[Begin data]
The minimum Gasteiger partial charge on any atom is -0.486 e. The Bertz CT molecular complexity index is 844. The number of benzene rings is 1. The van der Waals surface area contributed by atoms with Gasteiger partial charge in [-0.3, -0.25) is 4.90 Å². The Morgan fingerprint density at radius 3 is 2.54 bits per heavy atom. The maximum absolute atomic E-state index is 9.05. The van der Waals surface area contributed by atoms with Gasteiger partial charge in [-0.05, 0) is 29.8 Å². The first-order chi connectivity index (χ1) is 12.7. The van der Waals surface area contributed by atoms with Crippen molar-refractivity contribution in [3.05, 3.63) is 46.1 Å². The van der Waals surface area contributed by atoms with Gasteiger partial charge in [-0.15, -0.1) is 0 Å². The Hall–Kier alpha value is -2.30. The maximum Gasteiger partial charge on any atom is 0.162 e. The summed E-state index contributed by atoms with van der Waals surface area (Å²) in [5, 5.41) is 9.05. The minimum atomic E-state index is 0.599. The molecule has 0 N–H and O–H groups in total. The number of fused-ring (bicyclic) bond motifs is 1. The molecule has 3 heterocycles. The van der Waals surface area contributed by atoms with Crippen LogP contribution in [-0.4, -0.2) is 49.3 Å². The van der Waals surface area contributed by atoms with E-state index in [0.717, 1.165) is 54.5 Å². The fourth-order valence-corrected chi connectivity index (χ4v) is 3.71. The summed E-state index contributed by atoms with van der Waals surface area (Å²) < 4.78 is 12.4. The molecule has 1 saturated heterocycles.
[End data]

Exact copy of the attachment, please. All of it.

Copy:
The minimum Gasteiger partial charge on any atom is -0.486 e. The Bertz CT molecular complexity index is 844. The number of benzene rings is 1. The van der Waals surface area contributed by atoms with Gasteiger partial charge in [-0.3, -0.25) is 4.90 Å². The Morgan fingerprint density at radius 3 is 2.54 bits per heavy atom. The maximum absolute atomic E-state index is 9.05. The van der Waals surface area contributed by atoms with Gasteiger partial charge in [-0.05, 0) is 29.8 Å². The first-order chi connectivity index (χ1) is 12.7. The van der Waals surface area contributed by atoms with Crippen molar-refractivity contribution in [3.05, 3.63) is 46.1 Å². The van der Waals surface area contributed by atoms with Gasteiger partial charge in [-0.15, -0.1) is 0 Å². The Hall–Kier alpha value is -2.30. The maximum Gasteiger partial charge on any atom is 0.162 e. The summed E-state index contributed by atoms with van der Waals surface area (Å²) in [5, 5.41) is 9.05. The minimum atomic E-state index is 0.599. The molecule has 0 N–H and O–H groups in total. The number of fused-ring (bicyclic) bond motifs is 1. The molecule has 3 heterocycles. The van der Waals surface area contributed by atoms with Crippen LogP contribution in [-0.4, -0.2) is 49.3 Å². The van der Waals surface area contributed by atoms with E-state index in [0.717, 1.165) is 54.5 Å². The fourth-order valence-corrected chi connectivity index (χ4v) is 3.71. The summed E-state index contributed by atoms with van der Waals surface area (Å²) < 4.78 is 12.4. The molecule has 1 saturated heterocycles.